Mobile technology can help fix the communication breakdown at discharge by giving patients, and hospitals, a convenient medium to monitor hospital discharge instructions and double check prescriptions. Medication and treatment accuracy, a major patient safety issue, could improve as a result.

Smartphones like Android and the iPhone have mobile-based applications that offer providers and patients a method for accessing and sharing health information. There are currently more than 17,000 mobile health applications in major app stores. Some apps, such as Postwire, created by VisibleGains, can capture treatment instructions and build a HIPAA-compliant personal website where the instructions are easily accessible by the patient.

"The Postwire concept has two major components," says Mr. Pollan. "First, to capture provider instructions, either by video or audio, so a patient can review the instructions; second, to organize the content so it is easily accessible for patients at home when they need to reference or share it with family members and caregivers."

What resulted was a mobile app to capture on-the-spot content inexpensively but reliably. The app enables medical staff to record specific instructions for the patient, combined with general information the medical staff may have on the disease or condition. The information is placed on a personal website for the patient.

How the app works

The mobile application works with a camera on the smartphone or tablet to record a provider giving instructions to the patient. Once content is recorded, the smartphone user can press a button to upload the content and publish the video or audio recording through the mobile app. A personal, secure website is built for the patient. The patient and the provider are sent a secure link to access the website. The provider can even add additional resources and treatment information later on.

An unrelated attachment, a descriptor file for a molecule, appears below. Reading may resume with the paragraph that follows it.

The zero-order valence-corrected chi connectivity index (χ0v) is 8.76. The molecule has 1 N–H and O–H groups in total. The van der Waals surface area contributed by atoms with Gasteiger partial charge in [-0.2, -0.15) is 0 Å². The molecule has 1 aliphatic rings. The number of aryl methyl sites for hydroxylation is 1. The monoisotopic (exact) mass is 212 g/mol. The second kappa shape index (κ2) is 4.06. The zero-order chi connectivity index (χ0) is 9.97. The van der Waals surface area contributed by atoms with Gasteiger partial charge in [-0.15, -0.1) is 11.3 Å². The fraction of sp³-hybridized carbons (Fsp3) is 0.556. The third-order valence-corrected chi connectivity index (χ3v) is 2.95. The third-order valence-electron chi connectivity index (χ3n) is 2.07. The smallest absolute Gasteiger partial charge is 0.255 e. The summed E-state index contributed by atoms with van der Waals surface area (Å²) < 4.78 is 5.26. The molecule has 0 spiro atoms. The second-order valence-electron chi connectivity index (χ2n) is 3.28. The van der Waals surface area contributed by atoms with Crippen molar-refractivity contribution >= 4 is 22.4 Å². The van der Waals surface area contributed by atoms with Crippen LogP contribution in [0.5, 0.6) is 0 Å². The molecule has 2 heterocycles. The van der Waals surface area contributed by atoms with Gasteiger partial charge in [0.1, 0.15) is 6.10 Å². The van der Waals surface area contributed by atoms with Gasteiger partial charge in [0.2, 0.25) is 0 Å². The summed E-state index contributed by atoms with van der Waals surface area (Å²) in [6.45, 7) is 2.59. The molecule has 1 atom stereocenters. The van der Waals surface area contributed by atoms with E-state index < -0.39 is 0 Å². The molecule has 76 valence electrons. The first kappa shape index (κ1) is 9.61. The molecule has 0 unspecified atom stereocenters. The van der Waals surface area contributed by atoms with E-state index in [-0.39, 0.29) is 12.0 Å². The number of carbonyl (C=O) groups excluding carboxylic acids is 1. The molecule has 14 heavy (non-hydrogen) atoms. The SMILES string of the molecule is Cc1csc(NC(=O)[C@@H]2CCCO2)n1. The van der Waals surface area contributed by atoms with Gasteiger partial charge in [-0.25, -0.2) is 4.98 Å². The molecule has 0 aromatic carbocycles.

HIPAA compliant
Since Postwire records a physician or nurse giving instructions to a patient, the content is private and needs to be HIPAA compliant. There are a variety of different ways that mobile applications follow and meet HIPAA regulations.

With Postwire, in order to upload content to a new or previously made personal website a login id and password is required. VisibleGains can set certain requirements for login ids and passwords so they are strong and secure, says Mr. Pollan. Additionally, certain time limits can be set so that after a few months the user must create a new login id.

Mobile applications also include strategies to deal with theft, a leading cause of data breaches. "If there were ever a reason that an internet connection was lost and the device could not upload the content, the content gets deleted automatically," says Mr. Pollan. "Additionally, if the mobile device is ever lost, VisibleGains has the capabilities to wipe the app off the phone so no one would have access to any patient treatment instructions."

Many mobile health applications use the same techniques to meet HIPAA regulations.

Health information technology, especially mobile health, must still conquer problems protecting patient personal information and securing data. However, mobile health can help reduce readmissions, manage chronic diseases and improve accessibility of health information. These benefits can help providers and patients become more accountable for health outcomes.

More Articles on Mobile Health:

4 Ways Mobile Technology Can Improve Care
7 Ways to Secure Physician Text Messages
Going "Social": Monitoring and Addressing HIPAA violations on Social Media